Product Brief: Axero Communifire
What is it?
Communifire is an on-premise or SAS collaboration platform built on ASP.NET.
Who makes it?
What does it do?
Communifire offers a variety of collaboration, communications and productivity tools including:
- Activity streams, discussion forums, workspaces and and online communities
- Task management
- Personal and shared calendars
- Private and group messaging
- Issue and case tracking
- Content and collaboration
Communifire is likely to compete with the the following products:
- Atlassian Confluence
- Microsoft SharePoint
Where can I get?
When it is available?
Communifire is available now.
How much does it cost?
Pricing runs from 10 users and 10/gb at $50 a month to 500 users and 75/gb for $1000 a month. Enterprise plans are also available.
Where in the world is it available?
Communifire is available worldwide. Localization is available via a built-in database. Documentation here.
Axero describes Communifire as Play-Doh, meaning that the software can be morphed into anything the acquiring organization can imagine. That is an overstatement, but as collaboration systems go, Communifire is one of the least rigid. Customization comes in the form of controls, along with HTML and Cascading Style Sheets.
Communifire orbits four key functional areas: social, content, structured work and virtual workspaces—though that is not their taxonomy.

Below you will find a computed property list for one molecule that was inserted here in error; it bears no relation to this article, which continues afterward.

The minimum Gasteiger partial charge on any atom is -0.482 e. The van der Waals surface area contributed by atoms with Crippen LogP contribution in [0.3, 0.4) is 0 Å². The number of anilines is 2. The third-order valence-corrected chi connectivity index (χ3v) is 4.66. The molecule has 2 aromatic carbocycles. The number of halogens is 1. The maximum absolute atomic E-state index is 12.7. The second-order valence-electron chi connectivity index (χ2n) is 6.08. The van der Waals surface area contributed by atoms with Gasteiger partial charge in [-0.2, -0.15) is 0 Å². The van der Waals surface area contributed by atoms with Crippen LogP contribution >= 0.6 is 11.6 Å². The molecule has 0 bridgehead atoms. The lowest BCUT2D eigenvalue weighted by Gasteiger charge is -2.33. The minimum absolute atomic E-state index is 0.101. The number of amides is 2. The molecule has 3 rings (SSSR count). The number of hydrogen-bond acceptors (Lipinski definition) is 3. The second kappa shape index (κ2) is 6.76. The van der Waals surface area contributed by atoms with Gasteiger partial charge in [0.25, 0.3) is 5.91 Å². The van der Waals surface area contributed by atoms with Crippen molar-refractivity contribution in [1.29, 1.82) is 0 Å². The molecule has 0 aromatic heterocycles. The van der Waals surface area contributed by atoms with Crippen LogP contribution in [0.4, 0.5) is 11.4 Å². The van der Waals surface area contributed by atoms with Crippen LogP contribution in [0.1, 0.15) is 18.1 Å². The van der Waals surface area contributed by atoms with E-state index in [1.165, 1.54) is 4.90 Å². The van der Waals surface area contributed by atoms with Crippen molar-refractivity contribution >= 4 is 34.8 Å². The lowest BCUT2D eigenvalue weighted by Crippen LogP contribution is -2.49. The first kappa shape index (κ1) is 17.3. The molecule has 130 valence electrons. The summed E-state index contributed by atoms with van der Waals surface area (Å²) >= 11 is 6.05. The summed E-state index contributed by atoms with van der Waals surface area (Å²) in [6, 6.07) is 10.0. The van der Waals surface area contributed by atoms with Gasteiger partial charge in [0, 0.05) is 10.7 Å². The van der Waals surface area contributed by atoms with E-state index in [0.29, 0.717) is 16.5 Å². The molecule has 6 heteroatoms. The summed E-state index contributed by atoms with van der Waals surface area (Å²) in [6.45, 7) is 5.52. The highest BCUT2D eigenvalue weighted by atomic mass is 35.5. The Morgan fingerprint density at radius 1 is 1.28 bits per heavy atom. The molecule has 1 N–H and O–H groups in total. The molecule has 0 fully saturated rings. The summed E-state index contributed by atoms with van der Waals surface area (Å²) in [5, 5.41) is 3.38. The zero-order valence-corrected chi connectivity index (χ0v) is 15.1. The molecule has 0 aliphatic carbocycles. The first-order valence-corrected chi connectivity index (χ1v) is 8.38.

The social aspects of Communifire include activity streams, notifications, messaging and chat, discussions and ideation. As an example of divergence in taxonomy, they include calendars and case tracking in “Social and Productivity,” and I think those are very different categories, with the latter list more structured collaboration, than productivity, and which should include their events, workflow and polls/surveys features.
Communifire support for content includes articles, which are a type of post, as well as blogs, wikis and pages. As with most of these tools deriving conceptually from the web, I would like to see Axero rationalize and simplify their options for work experiences.
Communications features include messaging and chat, which again, is another form of communication that begs the end user to choose a mode of communication rather than creating common objects viewed through different lenses.
Spaces, the Communifire version of a team space or virtual workspace, can include a variety of the tools listed above, from discussions to blogs to wikis. The malleability of the software permits those creating the space to choose among features implemented in a particular space. While this sounds like the perfect option for flexibly, buyers should be prepared to do some design work to help ensure that moving from one space to another isn’t a jarring experience.
Buyers looking to really make their collaboration space their own, on their own, should put Communifire at the top of their list—as long as they are willing to do the design work required to deliver a good work experience for their organization.